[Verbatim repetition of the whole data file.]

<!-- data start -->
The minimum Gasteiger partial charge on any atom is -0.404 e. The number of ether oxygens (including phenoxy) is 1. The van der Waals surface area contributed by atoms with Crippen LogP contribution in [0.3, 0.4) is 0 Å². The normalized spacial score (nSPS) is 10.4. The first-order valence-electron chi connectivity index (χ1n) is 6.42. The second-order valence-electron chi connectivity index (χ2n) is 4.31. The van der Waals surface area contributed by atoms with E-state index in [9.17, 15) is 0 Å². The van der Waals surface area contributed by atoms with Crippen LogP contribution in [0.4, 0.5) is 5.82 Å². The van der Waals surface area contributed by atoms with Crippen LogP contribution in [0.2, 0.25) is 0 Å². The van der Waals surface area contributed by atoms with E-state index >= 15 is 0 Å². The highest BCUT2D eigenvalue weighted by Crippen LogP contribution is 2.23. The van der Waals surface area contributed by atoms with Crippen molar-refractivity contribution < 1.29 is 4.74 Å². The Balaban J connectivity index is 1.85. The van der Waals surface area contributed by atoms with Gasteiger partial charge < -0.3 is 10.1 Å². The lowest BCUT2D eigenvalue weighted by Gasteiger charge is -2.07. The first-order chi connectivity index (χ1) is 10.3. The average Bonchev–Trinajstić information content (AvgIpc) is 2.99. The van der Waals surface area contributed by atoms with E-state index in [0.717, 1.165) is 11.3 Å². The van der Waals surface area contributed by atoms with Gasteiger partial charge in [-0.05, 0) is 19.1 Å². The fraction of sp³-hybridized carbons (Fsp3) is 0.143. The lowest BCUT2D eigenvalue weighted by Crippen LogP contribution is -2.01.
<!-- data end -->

The minimum Gasteiger partial charge on any atom is -0.404 e. The number of ether oxygens (including phenoxy) is 1. The van der Waals surface area contributed by atoms with Crippen LogP contribution in [0.3, 0.4) is 0 Å². The normalized spacial score (nSPS) is 10.4. The first-order valence-electron chi connectivity index (χ1n) is 6.42. The second-order valence-electron chi connectivity index (χ2n) is 4.31. The van der Waals surface area contributed by atoms with E-state index in [9.17, 15) is 0 Å². The van der Waals surface area contributed by atoms with Crippen LogP contribution in [0.4, 0.5) is 5.82 Å². The van der Waals surface area contributed by atoms with Crippen LogP contribution in [0.2, 0.25) is 0 Å². The van der Waals surface area contributed by atoms with E-state index >= 15 is 0 Å². The highest BCUT2D eigenvalue weighted by Crippen LogP contribution is 2.23. The van der Waals surface area contributed by atoms with Crippen molar-refractivity contribution < 1.29 is 4.74 Å². The Balaban J connectivity index is 1.85. The van der Waals surface area contributed by atoms with Gasteiger partial charge < -0.3 is 10.1 Å². The lowest BCUT2D eigenvalue weighted by Gasteiger charge is -2.07. The first-order chi connectivity index (χ1) is 10.3. The average Bonchev–Trinajstić information content (AvgIpc) is 2.99. The van der Waals surface area contributed by atoms with E-state index in [0.717, 1.165) is 11.3 Å². The van der Waals surface area contributed by atoms with Gasteiger partial charge in [-0.05, 0) is 19.1 Å². The fraction of sp³-hybridized carbons (Fsp3) is 0.143. The lowest BCUT2D eigenvalue weighted by Crippen LogP contribution is -2.01.